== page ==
Imagine living within the confines of a 12x12 room, the only natural light coming from a skylight, a television your only link to the outside world. That’s just what Irish-Canadian novelist Emma Donoghue does in Room, a book so original and daring it recently landed on the longlist for the Man Booker Prize.
To five-year-old Jack, Room is his entire world, where he was born and where he lives with Ma, where he learns and plays. It is also where, at night, Jack crawls into Wardrobe to sleep, and to hide when Old Nick visits his mother (when the bed squeaks). For Jack, Room is the only home he’s ever known, but for Ma it’s a prison where she’s been held captive for seven years after being abducted at the age of 19.
Told in the pitch-perfect voice of a five-year-old boy raised in captivity, Donoghue’s stunning novel offers a unique portrait of one mother’s fierce devotion.
If this sounds like the stuff of tabloids, luridly sensational or gimmicky, in Donoghue’s talented hands it’s anything but. Told from Jack’s perspective, Room turns the usual victim/survivor story on its head, transforming it into something else entirely—a meditation on the nature of reality and a testament to the ferocity of a mother’s love.
In a conversation from her home in London, Ontario, Donoghue readily admits, in a lilting Irish brogue, that readers might at first balk at the idea of a five-year-old narrator, but believes that they will “relax into it after a few pages.” A native of Dublin, Donoghue received a doctorate in English literature from the University of Cambridge before launching her writing career. In 1998, she moved to Canada, where she and her partner are raising their two young children.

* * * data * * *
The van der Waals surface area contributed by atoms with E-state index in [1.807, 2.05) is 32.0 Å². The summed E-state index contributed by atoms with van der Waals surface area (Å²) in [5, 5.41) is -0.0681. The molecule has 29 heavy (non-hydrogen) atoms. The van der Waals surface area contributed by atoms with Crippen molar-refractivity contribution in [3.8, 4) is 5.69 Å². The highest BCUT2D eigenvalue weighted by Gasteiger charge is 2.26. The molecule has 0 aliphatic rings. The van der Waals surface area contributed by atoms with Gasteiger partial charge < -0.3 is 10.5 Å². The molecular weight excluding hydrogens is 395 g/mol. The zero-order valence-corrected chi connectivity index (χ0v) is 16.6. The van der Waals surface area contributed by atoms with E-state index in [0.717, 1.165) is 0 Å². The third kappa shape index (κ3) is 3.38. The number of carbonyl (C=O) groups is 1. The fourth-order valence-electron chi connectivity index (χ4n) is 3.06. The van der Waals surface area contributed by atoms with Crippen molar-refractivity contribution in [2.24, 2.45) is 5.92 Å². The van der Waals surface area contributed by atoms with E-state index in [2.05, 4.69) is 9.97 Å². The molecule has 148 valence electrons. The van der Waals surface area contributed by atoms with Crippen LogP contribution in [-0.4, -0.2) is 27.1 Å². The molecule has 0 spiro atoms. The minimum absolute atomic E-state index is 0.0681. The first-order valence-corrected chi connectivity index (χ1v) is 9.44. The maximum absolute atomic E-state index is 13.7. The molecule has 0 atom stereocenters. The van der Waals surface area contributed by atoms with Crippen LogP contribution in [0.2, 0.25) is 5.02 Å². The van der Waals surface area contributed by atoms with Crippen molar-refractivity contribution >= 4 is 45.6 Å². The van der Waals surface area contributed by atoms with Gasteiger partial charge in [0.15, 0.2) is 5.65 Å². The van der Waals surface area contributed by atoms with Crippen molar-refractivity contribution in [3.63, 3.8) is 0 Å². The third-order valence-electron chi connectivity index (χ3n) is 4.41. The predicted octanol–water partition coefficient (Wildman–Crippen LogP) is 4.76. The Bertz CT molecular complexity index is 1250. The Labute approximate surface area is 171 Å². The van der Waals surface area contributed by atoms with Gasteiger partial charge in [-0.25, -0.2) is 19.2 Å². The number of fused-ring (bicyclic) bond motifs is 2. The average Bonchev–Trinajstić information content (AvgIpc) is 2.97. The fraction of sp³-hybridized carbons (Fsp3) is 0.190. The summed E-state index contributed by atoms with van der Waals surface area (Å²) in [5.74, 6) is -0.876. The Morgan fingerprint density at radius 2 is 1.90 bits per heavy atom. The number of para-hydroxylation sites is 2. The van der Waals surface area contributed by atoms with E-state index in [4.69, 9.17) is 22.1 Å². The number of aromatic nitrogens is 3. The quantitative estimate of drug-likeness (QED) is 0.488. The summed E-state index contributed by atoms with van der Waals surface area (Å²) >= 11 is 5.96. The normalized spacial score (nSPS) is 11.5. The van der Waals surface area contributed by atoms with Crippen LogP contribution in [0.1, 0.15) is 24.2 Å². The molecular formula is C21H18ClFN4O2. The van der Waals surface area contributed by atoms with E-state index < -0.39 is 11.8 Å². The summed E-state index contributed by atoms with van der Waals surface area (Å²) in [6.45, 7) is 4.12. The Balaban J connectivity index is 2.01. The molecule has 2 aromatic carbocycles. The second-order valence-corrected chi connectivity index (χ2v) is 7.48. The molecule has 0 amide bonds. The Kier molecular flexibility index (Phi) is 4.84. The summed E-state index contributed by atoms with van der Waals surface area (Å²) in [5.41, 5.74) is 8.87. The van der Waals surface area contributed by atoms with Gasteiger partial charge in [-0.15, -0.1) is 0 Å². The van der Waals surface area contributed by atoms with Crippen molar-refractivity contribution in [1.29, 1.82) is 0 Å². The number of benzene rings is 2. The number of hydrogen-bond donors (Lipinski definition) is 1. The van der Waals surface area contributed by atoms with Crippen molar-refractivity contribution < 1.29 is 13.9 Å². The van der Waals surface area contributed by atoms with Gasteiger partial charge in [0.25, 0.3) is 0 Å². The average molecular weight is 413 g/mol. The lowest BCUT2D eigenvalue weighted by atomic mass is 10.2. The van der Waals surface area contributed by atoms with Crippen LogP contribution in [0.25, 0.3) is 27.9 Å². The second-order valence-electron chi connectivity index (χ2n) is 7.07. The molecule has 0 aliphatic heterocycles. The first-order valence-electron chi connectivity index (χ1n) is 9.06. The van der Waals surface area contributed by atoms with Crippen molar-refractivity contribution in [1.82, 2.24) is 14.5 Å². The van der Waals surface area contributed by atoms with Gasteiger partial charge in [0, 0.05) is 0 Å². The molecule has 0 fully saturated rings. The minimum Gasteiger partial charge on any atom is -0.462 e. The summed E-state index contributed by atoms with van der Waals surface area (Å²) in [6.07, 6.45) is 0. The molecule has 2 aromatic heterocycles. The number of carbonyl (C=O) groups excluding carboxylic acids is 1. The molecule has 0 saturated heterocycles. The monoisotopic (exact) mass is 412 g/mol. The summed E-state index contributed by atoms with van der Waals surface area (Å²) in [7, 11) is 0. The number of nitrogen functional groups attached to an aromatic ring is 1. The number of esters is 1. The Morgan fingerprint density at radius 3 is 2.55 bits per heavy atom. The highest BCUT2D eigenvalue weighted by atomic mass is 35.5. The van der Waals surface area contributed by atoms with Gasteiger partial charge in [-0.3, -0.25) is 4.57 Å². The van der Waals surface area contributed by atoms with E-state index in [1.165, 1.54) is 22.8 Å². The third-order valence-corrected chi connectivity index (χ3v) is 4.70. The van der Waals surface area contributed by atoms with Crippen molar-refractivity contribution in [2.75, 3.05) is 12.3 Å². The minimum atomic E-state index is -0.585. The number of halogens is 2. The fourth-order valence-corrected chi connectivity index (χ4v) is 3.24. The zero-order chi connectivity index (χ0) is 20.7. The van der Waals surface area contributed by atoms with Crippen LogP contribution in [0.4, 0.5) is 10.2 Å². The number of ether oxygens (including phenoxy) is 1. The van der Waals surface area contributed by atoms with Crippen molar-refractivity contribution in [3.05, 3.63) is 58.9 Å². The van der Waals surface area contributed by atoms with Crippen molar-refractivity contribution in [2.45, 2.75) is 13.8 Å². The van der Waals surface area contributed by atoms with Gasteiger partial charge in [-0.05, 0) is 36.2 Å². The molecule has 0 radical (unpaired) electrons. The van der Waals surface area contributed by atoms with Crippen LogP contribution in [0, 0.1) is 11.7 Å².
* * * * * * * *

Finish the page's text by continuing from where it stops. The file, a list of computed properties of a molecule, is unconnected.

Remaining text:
Her son was five while she was writing Room, and she says, “The dialogue came very easily because I know what they’re like—five-year-old boys in particular. I wanted to get Jack at that moment when [children] suddenly move from the very concrete, ‘where’s my next snack coming from,’ to the big questions. At that age they have this astonishing ability to tackle abstract issues and then swing right back to concerns about toys.”
Donoghue perfectly captures that liminal stage. Jack’s voice is wholly believable and pitch-perfect, and in him Donoghue has created a narrator who is endearing without being cloying, one whose phrasing, thoughts and insights are by turns touching and astute.
Coming across as sentimental or cutesy was, Donoghue says, her biggest fear. “Getting the readers to care is a challenge with any novel, but with this novel I knew they would care when they worked out what the situation was, so then my challenge was to rein in the sentiment.”
A writer of literary historical novels (Slammerkin, The Sealed Letter, Life Mask) Donoghue admits that Room marks a dramatic departure for her. “I’ve often been inspired by fact in the past, but it’s never happened to me in the present. I happened to hear about the Fritzl case in Austria, but that just gave me the hook, the notion of a child raised in a room not realizing that there was an outside world. That’s as much as I took from it.” (Interestingly, Donoghue had already completed the novel before the Jaycee Dugard case in California came to light.)